Q    So does the White House feel that it’s possible — feasible at all to get 41 votes of support in the Senate?

MR. EARNEST:  Well, the last I saw, I think that there are 26 or 27 senators who support the agreement.  There are only two Democrats that have come out in opposition to it.  That’s an indication that we’ve got a lot of momentum built up in terms of building support for this agreement.  But what we’re trying to do is we’re trying to get as many members of the Senate as possible — and as many members of the House as possible — to back the agreement.

I would note that there was a letter that was signed by about 150 House members prior to the completion of the comprehensive agreement back in July indicating their support for an agreement that was consistent with the aims that the President had identified for a final agreement.  And the essence of the final comprehensive agreement does fulfill that criteria, and so we are optimistic that we will be able to earn the support of those who sign that letter — we’re still hard at work in that effort.  But what’s notable is that there are several Democrats in the House of Representatives who declined to sign that letter, but yet have announced their support for the final agreement.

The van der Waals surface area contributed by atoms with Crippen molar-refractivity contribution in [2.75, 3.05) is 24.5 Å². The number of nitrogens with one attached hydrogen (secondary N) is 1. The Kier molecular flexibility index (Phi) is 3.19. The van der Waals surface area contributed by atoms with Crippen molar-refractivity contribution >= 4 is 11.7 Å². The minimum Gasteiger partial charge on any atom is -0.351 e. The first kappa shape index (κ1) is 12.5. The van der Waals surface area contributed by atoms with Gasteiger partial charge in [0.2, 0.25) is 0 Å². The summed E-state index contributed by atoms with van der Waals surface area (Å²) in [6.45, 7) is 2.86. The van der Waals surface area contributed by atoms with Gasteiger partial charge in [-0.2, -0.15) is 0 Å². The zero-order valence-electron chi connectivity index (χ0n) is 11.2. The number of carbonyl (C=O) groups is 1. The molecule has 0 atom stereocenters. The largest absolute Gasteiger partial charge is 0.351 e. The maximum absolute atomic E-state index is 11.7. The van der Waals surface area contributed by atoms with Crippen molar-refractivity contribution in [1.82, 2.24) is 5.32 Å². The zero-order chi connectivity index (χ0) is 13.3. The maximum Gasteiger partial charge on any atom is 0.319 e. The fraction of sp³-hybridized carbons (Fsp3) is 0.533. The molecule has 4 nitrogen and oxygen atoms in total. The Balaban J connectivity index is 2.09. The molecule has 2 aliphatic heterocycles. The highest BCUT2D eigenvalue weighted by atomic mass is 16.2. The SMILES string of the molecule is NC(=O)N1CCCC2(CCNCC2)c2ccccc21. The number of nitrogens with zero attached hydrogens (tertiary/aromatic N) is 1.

So there are several indications that we are succeeding in our efforts to build sufficient support for the agreement in the Congress, but we certainly want to collect as many votes as possible.